Other traits

Other personality traits, such as novelty seeking and reward dependence, were not correlated with PTSD symptoms or with resilience. High novelty seeking, high harm avoidance, and low reward dependence, as measured by the Tridimensional Personality Questionnaire, were associated with PTSD symptoms in two studies on combat-related PTSD [85,86]. Evren et al. (2010) identified that alcohol-dependent inpatients with PTSD have higher mean scores for novelty seeking, harm avoidance, and self-transcendence than those without PTSD, but in a multivariable model, only self-directedness and age predicted PTSD [47].


The main limitation of this study concerns the inference of causality. First, a temporal relation, which would suggest causality, would be better evaluated with longitudinal measurements. Nevertheless, a study with undergraduate students exposed to a terrorist explosion found that the risk of developing PTSD within six months was positively associated with harm avoidance and negatively with novelty-seeking, measured prior to the exposure [87]. There is also some evidence from longitudinal studies that self-directedness and harm avoidance indicate vulnerability to depression [26,88,89]. Moreover, the assessment of personality traits in clinical samples may be influenced by the emotional state of symptomatic individuals, which might interfere with questionnaire answers. For example, depression severity is measured based on harm avoidance and self-directedness, but these may change over time with psychotherapy or antidepressants [90]. Therefore, the findings should not be interpreted as meaning that the personality traits have a causal relationship in the analyzed outcomes, but rather that individual characteristics are more likely to be found in individuals with more or less PTSD severity, trait resilience, or QoL in the context of a man-made disaster.

Other possible limitation is that the study used two subsamples, of victims and professional first responders. As it would represent different profiles of personality, measures of personality, resilience and PTSD should be biased by subsamples. To reduce the possibility of bias, we conducted all analyses controlling for type of exposure, sex differences and current psychiatric treatment. Further studies may conduct separate analysis for both groups in order to explore personality characteristics in this two groups of individuals exposed to Kiss nightclub fire.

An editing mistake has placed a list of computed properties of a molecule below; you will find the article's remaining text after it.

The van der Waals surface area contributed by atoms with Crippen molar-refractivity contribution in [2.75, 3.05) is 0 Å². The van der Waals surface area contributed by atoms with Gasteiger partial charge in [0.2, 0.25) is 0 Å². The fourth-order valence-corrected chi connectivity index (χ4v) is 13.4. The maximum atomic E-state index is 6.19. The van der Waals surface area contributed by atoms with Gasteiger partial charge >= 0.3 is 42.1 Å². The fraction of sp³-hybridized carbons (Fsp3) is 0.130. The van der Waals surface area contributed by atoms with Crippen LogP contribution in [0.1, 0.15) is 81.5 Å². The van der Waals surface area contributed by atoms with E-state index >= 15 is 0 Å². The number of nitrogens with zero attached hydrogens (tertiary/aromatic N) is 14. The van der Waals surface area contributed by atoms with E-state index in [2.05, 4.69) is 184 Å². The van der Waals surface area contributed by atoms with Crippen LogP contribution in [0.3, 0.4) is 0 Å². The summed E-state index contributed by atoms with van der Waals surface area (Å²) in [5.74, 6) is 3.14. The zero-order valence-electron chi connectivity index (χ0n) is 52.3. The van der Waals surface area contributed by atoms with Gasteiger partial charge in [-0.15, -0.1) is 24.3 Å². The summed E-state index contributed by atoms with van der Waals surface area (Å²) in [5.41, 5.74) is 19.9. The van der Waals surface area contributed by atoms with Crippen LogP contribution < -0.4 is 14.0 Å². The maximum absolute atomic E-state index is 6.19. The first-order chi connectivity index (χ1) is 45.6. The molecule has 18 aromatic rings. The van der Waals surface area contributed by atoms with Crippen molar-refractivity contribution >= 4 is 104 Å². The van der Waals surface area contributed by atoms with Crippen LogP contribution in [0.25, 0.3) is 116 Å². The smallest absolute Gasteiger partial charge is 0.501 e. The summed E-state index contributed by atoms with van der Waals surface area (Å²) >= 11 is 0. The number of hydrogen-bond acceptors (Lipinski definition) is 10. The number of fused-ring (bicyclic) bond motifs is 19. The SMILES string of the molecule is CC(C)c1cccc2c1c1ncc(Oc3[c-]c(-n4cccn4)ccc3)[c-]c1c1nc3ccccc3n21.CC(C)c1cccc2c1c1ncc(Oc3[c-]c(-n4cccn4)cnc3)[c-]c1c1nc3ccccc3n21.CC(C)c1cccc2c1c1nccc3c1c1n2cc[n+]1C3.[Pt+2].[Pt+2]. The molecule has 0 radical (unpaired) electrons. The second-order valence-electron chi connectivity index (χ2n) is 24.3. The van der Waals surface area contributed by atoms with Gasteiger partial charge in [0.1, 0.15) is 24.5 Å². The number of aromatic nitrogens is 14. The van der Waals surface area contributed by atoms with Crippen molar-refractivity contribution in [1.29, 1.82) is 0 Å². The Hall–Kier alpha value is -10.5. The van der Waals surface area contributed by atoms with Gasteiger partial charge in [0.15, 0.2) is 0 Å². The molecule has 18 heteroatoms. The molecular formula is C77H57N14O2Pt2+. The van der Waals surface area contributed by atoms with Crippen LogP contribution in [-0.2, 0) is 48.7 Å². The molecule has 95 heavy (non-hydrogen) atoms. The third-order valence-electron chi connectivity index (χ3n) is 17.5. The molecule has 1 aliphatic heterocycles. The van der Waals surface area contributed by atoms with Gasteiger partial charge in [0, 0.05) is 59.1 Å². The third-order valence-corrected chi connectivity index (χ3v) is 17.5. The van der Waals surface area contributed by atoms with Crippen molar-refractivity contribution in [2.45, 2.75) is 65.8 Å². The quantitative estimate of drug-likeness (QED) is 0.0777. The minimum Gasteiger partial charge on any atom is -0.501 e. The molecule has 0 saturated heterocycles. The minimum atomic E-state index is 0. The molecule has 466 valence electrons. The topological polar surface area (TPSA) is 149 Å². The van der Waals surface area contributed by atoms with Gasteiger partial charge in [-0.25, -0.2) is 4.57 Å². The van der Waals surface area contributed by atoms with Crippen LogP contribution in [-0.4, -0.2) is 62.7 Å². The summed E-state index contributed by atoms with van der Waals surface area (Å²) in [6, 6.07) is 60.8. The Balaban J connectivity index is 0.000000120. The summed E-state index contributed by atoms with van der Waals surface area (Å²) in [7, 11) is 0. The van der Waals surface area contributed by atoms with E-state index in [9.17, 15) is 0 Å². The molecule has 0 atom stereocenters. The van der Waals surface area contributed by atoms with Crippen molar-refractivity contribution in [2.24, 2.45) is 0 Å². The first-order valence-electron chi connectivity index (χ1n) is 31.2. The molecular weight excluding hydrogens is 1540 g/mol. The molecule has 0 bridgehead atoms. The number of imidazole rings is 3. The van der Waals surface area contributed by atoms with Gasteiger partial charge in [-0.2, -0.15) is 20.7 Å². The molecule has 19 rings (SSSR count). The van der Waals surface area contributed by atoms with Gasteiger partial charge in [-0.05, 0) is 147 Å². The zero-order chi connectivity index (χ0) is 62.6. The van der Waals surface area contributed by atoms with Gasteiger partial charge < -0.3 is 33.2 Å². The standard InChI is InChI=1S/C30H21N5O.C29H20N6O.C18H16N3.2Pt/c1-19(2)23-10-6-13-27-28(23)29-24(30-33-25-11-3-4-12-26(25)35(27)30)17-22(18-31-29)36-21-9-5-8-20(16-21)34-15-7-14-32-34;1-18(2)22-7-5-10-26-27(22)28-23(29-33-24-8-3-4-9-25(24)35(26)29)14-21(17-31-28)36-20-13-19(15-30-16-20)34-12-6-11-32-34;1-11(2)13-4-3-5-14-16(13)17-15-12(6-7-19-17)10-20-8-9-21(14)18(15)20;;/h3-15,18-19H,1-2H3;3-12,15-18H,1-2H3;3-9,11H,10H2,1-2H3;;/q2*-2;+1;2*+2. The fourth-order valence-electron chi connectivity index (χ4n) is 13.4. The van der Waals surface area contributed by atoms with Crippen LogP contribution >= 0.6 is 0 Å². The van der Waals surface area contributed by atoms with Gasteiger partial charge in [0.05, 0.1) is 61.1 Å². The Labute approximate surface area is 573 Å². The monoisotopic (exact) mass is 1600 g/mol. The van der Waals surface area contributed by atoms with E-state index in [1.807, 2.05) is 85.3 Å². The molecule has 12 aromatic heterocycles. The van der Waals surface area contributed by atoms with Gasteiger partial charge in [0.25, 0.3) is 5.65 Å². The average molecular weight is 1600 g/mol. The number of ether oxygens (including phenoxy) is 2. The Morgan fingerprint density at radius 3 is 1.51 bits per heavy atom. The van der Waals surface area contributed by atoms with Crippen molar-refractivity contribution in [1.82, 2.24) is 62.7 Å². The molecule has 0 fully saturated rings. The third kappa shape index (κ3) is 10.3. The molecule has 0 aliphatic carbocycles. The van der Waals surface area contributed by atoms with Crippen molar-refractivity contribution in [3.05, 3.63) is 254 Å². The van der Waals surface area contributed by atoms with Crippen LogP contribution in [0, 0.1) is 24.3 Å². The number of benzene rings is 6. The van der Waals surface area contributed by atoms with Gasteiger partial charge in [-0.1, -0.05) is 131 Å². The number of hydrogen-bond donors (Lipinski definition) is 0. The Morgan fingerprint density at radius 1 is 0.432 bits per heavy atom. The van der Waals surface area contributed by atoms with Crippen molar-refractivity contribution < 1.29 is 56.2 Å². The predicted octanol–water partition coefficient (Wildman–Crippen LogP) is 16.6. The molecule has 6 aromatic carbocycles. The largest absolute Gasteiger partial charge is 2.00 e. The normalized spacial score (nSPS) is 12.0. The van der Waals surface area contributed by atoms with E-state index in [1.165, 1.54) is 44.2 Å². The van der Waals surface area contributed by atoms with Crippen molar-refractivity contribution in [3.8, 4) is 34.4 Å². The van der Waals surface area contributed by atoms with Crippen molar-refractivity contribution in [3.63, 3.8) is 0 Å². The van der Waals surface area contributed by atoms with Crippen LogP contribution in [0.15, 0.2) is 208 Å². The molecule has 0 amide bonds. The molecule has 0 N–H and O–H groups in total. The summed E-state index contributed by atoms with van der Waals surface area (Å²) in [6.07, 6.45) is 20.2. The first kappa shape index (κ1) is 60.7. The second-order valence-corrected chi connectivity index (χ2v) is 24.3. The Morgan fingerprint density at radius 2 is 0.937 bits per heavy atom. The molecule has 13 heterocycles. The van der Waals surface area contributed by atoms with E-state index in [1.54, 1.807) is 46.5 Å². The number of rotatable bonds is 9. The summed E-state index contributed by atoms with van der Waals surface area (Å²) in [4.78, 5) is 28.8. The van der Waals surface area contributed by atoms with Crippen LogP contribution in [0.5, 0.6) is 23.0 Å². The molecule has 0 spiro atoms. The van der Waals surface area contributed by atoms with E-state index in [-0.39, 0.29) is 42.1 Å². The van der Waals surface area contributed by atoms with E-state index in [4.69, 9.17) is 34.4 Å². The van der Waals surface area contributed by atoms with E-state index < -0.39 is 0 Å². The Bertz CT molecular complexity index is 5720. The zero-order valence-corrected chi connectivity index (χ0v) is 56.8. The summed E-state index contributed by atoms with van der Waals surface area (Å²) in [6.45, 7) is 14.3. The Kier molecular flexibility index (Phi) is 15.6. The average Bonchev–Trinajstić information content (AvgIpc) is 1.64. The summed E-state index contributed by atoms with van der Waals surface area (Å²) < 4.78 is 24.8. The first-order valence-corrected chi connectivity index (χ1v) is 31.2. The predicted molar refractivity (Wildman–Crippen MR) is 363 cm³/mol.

This study confirmed our hypothesis that temperament and character traits would be related to PTSD symptoms, trait resilience, and QoL in a sample of people exposed to the Kiss nightclub fire. Self-directedness was a positive and independent predictor of trait resilience and QoL. Low self-directedness was related to PTSD symptoms and worse QoL. Of the personality traits, harm avoidance was the strongest positive predictor of PTSD symptoms and a negative predictor of trait resilience and subjective QoL. Self-transcendence was positively related to PTSD symptoms, trait resilience, subjective QoL, and spiritual QoL; thus, this trait may indicate a coping style that may coexist with psychopathology. Moreover, compared to other personality traits, self-directedness was the strongest predictor of total QoL, with a direct effect and indirect effects that were mediated by PTSD symptoms and resilience. In other words, ego strength, with self-determining behavior, reflects directly on QoL, but this effect is under the influence of posttraumatic psychopathology and the ability to cope.

These findings may contribute to clinical investigations of pathological patterns of personality related to PTSD symptoms, identify strengths and adaptive coping measures, and plan specific interventions to improve QoL. Lastly, we encourage longitudinal studies to explore the causal relationship between personality and psychopathology.


This study was funded by the Scholarship Program for Projects at the University Hospital of Santa Maria (PROIC-HUSM), the Special Program of Research Grants for the Master Server of Federal University of Santa Maria (PEIPSM-UFSM), and Coordenação de Aperfeiçoamento de Pessoal de Nível Superior (CAPES; Finance Code 001). We`d like to thank Dr. Alessandra Bertolazzi and colleagues for the contributions in this research. We also thank Dr. C. R. Cloninger for his kind support. This study was approved by the Ethics Committee of Federal University of Santa Maria (UFSM) and of Federal University of Rio Grande do Sul (UFRGS).